The trial court found that "said F.J. Danecki and T.C. Burkhalter, in March, 1934, with the consent of plaintiffs herein, rescinded the conditional sales contract made on or about October 30, 1933, referred to in finding VI hereof, and surrendered to the plaintiffs any and all rights that they might have in said personal property herein described by reason thereof".
This finding is without evidentiary support. We have already detailed the transactions of March 15th or 16th which left Burkhalter in charge of and operating the service station. Shockley freely admitted that neither he nor Palmer were in possession of the station at any time after October 20, 1933, and there is nothing in the record upon which a conclusion of mutual rescission of the contract can be based.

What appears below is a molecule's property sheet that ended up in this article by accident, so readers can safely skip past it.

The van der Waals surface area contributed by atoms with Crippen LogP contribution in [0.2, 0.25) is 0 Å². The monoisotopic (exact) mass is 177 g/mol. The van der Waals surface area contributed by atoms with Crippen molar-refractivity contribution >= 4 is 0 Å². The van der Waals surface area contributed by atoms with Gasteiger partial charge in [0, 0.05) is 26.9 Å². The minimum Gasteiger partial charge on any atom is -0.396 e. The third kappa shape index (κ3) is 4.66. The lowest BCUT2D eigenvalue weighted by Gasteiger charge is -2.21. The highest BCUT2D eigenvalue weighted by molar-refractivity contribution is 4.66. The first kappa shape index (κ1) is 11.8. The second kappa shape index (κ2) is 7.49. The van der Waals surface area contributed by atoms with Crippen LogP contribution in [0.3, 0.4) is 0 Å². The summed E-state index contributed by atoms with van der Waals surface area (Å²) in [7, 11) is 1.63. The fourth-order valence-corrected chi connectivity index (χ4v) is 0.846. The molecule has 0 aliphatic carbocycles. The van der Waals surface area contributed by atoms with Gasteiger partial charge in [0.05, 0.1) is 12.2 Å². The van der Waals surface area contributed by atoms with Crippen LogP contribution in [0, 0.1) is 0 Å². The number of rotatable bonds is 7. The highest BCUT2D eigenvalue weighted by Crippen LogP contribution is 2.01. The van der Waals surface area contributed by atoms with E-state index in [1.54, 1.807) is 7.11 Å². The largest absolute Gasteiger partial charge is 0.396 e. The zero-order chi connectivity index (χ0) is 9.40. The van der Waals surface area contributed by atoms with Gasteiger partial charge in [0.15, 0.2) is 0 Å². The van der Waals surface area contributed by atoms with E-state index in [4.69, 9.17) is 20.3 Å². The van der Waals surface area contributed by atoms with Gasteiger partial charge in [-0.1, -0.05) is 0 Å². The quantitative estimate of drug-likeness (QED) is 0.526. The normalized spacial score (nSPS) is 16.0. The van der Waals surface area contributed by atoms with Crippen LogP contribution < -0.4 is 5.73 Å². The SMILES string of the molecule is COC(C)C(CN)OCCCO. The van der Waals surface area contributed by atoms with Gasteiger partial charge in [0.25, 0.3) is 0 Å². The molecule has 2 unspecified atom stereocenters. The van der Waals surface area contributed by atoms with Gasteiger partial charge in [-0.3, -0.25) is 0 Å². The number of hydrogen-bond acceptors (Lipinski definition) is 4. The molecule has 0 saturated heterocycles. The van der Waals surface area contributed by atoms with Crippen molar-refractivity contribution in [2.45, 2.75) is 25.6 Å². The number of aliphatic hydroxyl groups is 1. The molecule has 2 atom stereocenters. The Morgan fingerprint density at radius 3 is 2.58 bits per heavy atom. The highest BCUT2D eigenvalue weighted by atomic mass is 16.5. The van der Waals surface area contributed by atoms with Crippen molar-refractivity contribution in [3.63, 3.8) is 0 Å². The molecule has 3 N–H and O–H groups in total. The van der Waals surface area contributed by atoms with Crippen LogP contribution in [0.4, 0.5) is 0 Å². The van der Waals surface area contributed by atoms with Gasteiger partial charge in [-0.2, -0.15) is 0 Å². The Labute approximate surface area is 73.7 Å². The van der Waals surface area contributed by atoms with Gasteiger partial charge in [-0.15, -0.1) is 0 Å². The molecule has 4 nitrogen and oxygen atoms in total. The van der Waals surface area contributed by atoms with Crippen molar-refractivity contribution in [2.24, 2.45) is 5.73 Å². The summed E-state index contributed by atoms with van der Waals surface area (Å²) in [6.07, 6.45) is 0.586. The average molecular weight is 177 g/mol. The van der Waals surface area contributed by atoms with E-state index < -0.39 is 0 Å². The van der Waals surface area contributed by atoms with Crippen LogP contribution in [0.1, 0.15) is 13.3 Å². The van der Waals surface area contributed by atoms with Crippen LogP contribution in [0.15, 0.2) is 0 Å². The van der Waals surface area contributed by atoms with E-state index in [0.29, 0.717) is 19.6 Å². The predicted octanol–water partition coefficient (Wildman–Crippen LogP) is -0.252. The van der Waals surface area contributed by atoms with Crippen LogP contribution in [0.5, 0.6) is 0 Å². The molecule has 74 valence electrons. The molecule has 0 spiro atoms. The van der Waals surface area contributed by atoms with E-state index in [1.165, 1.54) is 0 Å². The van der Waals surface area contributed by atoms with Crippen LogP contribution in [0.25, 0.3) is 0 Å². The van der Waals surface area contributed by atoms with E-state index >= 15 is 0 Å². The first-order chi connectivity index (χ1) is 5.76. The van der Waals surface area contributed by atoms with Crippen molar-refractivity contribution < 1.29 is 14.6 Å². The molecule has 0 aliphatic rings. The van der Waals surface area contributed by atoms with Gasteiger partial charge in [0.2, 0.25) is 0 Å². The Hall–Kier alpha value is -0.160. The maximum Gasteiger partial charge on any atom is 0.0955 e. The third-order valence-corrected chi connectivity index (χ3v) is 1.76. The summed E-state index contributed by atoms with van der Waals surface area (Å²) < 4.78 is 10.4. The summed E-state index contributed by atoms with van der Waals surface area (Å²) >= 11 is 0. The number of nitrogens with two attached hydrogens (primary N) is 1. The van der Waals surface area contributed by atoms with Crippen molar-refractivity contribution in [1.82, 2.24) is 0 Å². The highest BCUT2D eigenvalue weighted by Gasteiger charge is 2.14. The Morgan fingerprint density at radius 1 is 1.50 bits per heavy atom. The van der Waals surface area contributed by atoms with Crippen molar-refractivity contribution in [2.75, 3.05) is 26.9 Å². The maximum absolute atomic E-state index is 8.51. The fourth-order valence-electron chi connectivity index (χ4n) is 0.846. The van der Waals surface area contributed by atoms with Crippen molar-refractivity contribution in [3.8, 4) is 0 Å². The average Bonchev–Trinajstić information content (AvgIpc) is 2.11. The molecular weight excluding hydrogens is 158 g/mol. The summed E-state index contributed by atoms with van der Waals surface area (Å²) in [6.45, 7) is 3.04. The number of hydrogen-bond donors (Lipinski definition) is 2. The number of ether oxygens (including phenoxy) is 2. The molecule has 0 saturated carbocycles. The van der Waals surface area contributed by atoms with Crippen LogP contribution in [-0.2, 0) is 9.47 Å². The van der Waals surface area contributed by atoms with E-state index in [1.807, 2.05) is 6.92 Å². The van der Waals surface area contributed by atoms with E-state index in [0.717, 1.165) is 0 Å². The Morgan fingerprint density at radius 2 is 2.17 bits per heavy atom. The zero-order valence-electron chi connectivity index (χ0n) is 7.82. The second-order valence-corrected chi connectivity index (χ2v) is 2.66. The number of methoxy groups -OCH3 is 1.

The trial court found that the reasonable value of the use of the personal property for the eight months following March 22, 1934, was $180 per month, or $1440. This finding is also without evidentiary support. The only testimony bearing upon this subject is that of Shockley. He testified that he and Palmer operated the station from June 10, to October 20, 1933, without receiving any salary. He first testified that the "gross income" from the station was $250 per month. This he later changed to "gross profits". He admitted that about $70 per month had to be paid from these "gross profits" for rent, light and water. He refused to say that he and his partner received for themselves as much as $50 apiece per month out of the station income. He testified that he had boarded and lodged with Palmer and that all the income from the station left after paying operating expenses had been used to pay grocery bills, rent, heat, light and water bills. There was no attempt to prove the reasonable value of the use of the property after March 20, 1934, or the profits, if any, made by the defendants after that date. It is evident that the "gross profits" of $250 a month were not the results of the use of the personal property in question here, but in addition thereto were the results of the use of the leasehold estate, the money invested by plaintiffs in the purchase of supplies and plaintiffs' own personal services. It should be remarked that the complaint alleged damages as follows: "That the reasonable market value and use and occupancy of said gas station is one hundred dollars ($100.00) per month" which for the eight months involved would amount to $800. The findings placed the reasonable value of the use of the personal property at $180 per month, or $1440. The judgment gave plaintiffs damages for the detention, deprivation and use of the personal property in the sum of $1,050, or $131.25 per month. The total value of the personal property was fixed at $400.